Home | About us | Editorial Board | Search | Ahead of print | Current Issue | Archives | Instructions | Online submissionContact Us   |  Subscribe   |  Advertise   |  Login  Page layout
Wide layoutNarrow layoutFull screen layout
Lung India Official publication of Indian Chest Society  
  Users Online: 1465   Home Print this page  Email this page Small font size Default font size Increase font size
Year : 2020  |  Volume : 37  |  Issue : 1  |  Page : 8-12

Clinical profile and course of children with postinfectious bronchiolitis obliterans from a tertiary care hospital

Department of Pediatrics, All India Institute of Medical Sciences, New Delhi, India

Correspondence Address:
Dr. Kana Ram Jat
Department of Pediatrics, All India Institute of Medical Sciences, New Delhi - 110 029
Login to access the Email id

Source of Support: None, Conflict of Interest: None

DOI: 10.4103/lungindia.lungindia_145_19

Rights and Permissions

Background: Postinfectious bronchiolitis obliterans (PIBO) is a chronic obstructive lung disease with scanty information in literature on etiology, clinical profile, treatment, and outcome. Objective: The objective of the study is to describe the clinical profile and course of children diagnosed with PIBO. Methods: A chart review of children below 18 years of age diagnosed as PIBO over the past 9 years was carried out. Details of clinical profile, laboratory investigations, imaging, treatment received, and outcome were recorded. Results: Eight children (boys 4) with PIBO were identified. Median (interquartile range [IQR]) age at the first episode of acute severe bronchiolitis such as illness and diagnosis of PIBO was 15 (6, 23.5) and 30 (16.5, 60) months, respectively, indicating a delay in diagnosis. The most common symptoms were recurrent episodes of cough (100%), fast breathing (100%), wheezing (87.5%), and fever (62.5%). Median (IQR) number of hospitalizations and episodes of antibiotic use prior to diagnosis were 2.5 (2, 5.5) and 2 (2, 4), respectively. Three (37.5%) children received mechanical ventilation during previous hospitalizations. Chest computed tomography revealed mosaic attenuation in 8 (100%), ground-glass opacities in 2 (25%), and bronchial wall thickening in 2 (25%). After diagnosis, 7 received oral steroids, 7 received hydroxychloroquine, 5 received azithromycin, and 2 received azathioprine. The median (IQR) duration of follow-up (n = 6) was 6 (1.5, 9.5) months. Median (IQR) number of pulmonary exacerbations in follow-up was 2 (1, 5). Conclusion: PIBO is still an under-recognized entity with substantial delay in diagnosis and unnecessary use of antibiotics. Clinical course with imaging findings may help to diagnose and manage this entity.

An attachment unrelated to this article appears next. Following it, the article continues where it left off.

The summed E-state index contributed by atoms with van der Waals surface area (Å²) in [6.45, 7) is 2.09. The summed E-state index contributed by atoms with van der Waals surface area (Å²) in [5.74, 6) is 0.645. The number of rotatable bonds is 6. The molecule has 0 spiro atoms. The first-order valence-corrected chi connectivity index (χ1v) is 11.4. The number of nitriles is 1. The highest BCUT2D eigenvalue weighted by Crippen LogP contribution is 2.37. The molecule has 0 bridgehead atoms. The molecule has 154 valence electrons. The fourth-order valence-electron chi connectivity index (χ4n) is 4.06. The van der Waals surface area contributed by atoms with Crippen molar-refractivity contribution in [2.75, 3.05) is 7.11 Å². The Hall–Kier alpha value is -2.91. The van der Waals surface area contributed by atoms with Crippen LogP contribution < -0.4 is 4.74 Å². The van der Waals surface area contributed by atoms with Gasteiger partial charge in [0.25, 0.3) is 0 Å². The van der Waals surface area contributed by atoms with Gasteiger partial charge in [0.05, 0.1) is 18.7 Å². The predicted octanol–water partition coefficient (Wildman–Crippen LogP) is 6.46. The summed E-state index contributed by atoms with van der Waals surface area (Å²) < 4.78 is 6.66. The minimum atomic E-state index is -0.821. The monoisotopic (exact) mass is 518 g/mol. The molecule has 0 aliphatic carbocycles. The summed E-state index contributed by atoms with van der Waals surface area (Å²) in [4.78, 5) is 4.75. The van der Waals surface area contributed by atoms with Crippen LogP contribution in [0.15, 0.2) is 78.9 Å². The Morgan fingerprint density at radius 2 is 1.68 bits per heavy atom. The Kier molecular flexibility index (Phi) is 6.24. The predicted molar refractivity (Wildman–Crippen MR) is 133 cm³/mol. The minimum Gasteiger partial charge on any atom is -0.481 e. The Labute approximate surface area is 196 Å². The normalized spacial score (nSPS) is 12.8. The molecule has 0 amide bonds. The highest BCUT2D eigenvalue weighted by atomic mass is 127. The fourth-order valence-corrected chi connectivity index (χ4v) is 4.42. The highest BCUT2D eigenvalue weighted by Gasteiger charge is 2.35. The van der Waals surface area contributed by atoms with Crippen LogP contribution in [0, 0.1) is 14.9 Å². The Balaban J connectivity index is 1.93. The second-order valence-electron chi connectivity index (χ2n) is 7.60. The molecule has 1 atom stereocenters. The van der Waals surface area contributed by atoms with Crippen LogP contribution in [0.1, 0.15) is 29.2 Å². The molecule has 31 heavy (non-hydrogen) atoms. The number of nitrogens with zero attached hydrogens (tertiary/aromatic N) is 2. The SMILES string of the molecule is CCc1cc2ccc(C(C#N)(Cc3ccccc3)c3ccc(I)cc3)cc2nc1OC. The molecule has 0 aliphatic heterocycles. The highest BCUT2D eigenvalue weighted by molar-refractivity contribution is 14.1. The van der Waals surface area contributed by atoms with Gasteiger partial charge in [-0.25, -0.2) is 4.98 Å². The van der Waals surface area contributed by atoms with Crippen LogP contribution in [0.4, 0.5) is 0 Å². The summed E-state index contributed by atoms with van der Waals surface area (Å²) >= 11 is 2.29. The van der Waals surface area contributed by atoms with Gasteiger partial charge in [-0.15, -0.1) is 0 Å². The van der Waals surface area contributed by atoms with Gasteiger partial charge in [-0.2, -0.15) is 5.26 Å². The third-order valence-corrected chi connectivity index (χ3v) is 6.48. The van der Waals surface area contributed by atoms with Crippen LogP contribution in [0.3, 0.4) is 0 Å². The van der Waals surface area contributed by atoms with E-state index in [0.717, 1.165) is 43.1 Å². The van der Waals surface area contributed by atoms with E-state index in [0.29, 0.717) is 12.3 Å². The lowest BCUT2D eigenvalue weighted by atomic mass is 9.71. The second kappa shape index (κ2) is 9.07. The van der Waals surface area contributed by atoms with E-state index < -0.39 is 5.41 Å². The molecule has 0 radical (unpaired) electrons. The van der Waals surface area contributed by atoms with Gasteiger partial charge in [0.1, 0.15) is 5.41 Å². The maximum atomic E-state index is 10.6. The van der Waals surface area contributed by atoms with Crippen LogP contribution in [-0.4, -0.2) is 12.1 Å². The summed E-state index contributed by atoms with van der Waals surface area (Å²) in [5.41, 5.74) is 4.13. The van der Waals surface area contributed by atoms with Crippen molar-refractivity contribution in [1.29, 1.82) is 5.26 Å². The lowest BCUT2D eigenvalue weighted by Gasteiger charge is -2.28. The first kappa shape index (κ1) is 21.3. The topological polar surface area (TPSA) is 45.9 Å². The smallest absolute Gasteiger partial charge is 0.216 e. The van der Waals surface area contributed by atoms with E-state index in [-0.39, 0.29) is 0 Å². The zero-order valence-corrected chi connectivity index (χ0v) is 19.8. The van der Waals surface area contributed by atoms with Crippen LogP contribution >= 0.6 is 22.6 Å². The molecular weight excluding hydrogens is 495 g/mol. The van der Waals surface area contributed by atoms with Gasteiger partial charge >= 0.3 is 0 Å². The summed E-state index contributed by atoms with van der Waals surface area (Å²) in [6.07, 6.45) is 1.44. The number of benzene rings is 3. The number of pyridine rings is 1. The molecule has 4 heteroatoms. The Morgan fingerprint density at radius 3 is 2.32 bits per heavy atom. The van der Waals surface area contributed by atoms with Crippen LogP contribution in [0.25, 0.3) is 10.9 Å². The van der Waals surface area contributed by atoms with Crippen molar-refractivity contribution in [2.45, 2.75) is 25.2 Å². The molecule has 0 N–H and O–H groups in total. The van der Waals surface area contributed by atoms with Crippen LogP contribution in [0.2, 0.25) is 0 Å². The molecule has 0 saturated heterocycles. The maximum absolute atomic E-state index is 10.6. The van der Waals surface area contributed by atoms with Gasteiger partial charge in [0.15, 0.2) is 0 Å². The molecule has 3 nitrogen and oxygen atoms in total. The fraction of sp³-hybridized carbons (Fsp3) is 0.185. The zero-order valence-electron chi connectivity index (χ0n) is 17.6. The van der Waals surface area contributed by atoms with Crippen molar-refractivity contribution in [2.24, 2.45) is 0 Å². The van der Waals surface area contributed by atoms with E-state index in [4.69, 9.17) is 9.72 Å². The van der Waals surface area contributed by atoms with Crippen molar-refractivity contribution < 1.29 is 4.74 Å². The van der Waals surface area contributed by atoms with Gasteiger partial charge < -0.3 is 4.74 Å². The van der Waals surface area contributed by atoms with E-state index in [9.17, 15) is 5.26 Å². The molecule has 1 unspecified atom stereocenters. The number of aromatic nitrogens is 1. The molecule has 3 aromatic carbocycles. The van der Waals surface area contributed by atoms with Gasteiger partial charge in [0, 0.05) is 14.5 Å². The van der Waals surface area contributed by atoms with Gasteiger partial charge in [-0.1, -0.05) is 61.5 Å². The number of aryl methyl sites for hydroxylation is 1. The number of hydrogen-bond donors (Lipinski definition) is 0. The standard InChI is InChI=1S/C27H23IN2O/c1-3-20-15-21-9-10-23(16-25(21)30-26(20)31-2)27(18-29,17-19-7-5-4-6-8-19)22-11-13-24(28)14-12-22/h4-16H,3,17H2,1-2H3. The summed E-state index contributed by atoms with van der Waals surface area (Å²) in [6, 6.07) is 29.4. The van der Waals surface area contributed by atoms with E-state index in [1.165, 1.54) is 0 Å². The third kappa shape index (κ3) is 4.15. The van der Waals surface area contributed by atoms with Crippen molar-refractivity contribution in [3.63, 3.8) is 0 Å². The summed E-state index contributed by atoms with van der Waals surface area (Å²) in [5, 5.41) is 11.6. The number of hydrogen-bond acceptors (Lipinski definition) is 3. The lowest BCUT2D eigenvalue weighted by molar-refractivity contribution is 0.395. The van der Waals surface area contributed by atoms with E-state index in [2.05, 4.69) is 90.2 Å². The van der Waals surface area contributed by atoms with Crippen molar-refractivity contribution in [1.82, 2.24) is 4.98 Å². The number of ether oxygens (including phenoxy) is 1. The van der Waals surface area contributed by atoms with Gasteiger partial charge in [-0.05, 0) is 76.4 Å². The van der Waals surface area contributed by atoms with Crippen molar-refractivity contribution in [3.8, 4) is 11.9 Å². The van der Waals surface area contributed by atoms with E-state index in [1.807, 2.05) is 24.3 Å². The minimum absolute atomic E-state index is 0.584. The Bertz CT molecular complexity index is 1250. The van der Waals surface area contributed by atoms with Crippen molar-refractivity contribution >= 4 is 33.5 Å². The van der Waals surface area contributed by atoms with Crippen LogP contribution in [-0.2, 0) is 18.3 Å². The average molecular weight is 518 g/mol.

Print this article     Email this article
 Next article
 Previous article
 Table of Contents

 Similar in PUBMED
   Search Pubmed for
   Search in Google Scholar for
 Related articles
 Citation Manager
 Access Statistics
 Reader Comments
 Email Alert *
 Add to My List *
 * Requires registration (Free)

 Article Access Statistics
    PDF Downloaded227    
    Comments [Add]    

Recommend this journal